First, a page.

Schengen countries are countries primarily located in a region of Europe that are named after the Schengen Agreement. The Schengen Agreement was signed in 1985 by five member states of the European Economic Community—the predecessor of the European Union. The Schengen Area was established separately from the EEC as a region with no internal border checks under the agreement.
The proposed measures under this original agreement aimed to abolish border checks at common borders. This included reduced speed vehicle checks and allowing residents that lived in border areas to cross borders away from checkpoints. Visa policies would also be aligned under the agreement.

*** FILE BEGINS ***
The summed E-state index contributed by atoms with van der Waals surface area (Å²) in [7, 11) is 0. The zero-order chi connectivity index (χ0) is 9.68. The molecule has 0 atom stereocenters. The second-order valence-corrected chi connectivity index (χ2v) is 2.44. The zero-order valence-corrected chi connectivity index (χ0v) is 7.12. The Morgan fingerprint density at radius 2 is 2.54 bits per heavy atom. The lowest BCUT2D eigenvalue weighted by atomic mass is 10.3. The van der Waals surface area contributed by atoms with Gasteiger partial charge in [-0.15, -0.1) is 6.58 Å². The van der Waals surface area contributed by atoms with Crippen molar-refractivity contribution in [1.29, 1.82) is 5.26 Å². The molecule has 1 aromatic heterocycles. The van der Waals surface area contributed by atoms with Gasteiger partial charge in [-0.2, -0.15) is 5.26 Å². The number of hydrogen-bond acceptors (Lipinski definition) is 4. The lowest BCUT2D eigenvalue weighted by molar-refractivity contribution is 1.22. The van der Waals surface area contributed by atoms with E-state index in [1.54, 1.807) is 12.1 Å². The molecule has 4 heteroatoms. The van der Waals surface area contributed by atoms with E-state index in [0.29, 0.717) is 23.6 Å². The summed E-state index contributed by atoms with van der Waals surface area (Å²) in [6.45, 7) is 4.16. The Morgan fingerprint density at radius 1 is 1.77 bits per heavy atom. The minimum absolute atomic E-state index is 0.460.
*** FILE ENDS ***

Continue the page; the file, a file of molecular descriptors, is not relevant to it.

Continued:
The Schengen Agreement was further supplemented by the Schengen Convention in 1990. This law proposed abolishing systematic internal border controls and creating a common visa policy. Under this law, the region operates like one state, allowing travelers to move within the countries without border controls. It is important to note, however, that there are external border controls for anyone entering or exiting the Schengen Area. The agreements and the rules adopted under the Schengen Convention led to the creation of the Schengen Area of today in 1995.
More EU member states signed the Agreement and it was decided that it would be included in the procedures of the EU. The Agreement was added to the Amsterdam Treaty in 1997, which went into effect two years later.
Today, the Schengen Area is made up of 26 states. Just four are not members of the European Union. The states that are included in the Schengen Area are (in alphabetical order): Austria, Belgium, Czech Republic, Denmark, Estonia, Finland, France, Germany, Greece, Hungary, Iceland, Italy, Latvia, Liechtenstein, Lithuania, Luxembourg, Malta, Netherlands, Norway, Poland, Portugal, Slovakia, Slovenia, Spain, Sweden and Switzerland.